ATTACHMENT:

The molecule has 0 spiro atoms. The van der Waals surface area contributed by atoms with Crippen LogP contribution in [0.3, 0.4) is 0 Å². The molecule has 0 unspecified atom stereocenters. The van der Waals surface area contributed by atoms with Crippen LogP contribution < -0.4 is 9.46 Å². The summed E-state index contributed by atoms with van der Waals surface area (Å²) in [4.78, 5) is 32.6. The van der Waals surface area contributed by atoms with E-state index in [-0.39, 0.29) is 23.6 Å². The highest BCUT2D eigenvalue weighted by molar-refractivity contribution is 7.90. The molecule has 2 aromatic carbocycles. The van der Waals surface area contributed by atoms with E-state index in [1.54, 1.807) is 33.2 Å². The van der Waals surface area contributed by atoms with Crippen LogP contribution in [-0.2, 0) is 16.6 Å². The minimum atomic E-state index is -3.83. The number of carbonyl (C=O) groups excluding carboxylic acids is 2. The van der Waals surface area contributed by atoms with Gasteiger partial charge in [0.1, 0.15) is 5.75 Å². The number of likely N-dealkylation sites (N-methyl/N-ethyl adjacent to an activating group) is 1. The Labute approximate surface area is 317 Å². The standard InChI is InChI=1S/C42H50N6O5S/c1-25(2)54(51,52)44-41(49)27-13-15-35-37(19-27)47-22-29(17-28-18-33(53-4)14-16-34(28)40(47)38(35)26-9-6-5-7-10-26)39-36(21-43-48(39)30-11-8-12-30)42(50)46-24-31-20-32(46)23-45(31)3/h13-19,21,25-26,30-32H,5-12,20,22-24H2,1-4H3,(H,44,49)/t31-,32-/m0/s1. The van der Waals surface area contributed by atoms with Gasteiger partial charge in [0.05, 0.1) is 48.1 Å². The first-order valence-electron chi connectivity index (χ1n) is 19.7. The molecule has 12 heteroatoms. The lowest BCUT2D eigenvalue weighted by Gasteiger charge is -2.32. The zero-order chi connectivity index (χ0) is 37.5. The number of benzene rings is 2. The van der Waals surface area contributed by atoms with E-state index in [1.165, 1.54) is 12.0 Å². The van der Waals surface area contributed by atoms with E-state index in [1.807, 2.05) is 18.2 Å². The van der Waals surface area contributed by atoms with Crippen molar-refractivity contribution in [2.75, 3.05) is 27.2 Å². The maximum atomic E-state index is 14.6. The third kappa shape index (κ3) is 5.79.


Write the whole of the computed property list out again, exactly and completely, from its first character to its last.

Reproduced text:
The molecule has 0 spiro atoms. The van der Waals surface area contributed by atoms with Crippen LogP contribution in [0.3, 0.4) is 0 Å². The molecule has 0 unspecified atom stereocenters. The van der Waals surface area contributed by atoms with Crippen LogP contribution < -0.4 is 9.46 Å². The summed E-state index contributed by atoms with van der Waals surface area (Å²) in [4.78, 5) is 32.6. The van der Waals surface area contributed by atoms with E-state index in [-0.39, 0.29) is 23.6 Å². The highest BCUT2D eigenvalue weighted by molar-refractivity contribution is 7.90. The molecule has 2 aromatic carbocycles. The van der Waals surface area contributed by atoms with E-state index in [1.54, 1.807) is 33.2 Å². The van der Waals surface area contributed by atoms with Crippen LogP contribution in [-0.2, 0) is 16.6 Å². The minimum atomic E-state index is -3.83. The number of carbonyl (C=O) groups excluding carboxylic acids is 2. The van der Waals surface area contributed by atoms with Gasteiger partial charge in [0.1, 0.15) is 5.75 Å². The number of likely N-dealkylation sites (N-methyl/N-ethyl adjacent to an activating group) is 1. The Labute approximate surface area is 317 Å². The standard InChI is InChI=1S/C42H50N6O5S/c1-25(2)54(51,52)44-41(49)27-13-15-35-37(19-27)47-22-29(17-28-18-33(53-4)14-16-34(28)40(47)38(35)26-9-6-5-7-10-26)39-36(21-43-48(39)30-11-8-12-30)42(50)46-24-31-20-32(46)23-45(31)3/h13-19,21,25-26,30-32H,5-12,20,22-24H2,1-4H3,(H,44,49)/t31-,32-/m0/s1. The van der Waals surface area contributed by atoms with Gasteiger partial charge in [0.05, 0.1) is 48.1 Å². The first-order valence-electron chi connectivity index (χ1n) is 19.7. The molecule has 12 heteroatoms. The lowest BCUT2D eigenvalue weighted by Gasteiger charge is -2.32. The zero-order chi connectivity index (χ0) is 37.5. The number of benzene rings is 2. The van der Waals surface area contributed by atoms with E-state index in [1.165, 1.54) is 12.0 Å². The van der Waals surface area contributed by atoms with E-state index in [1.807, 2.05) is 18.2 Å². The van der Waals surface area contributed by atoms with Crippen molar-refractivity contribution in [2.75, 3.05) is 27.2 Å². The maximum atomic E-state index is 14.6. The third kappa shape index (κ3) is 5.79.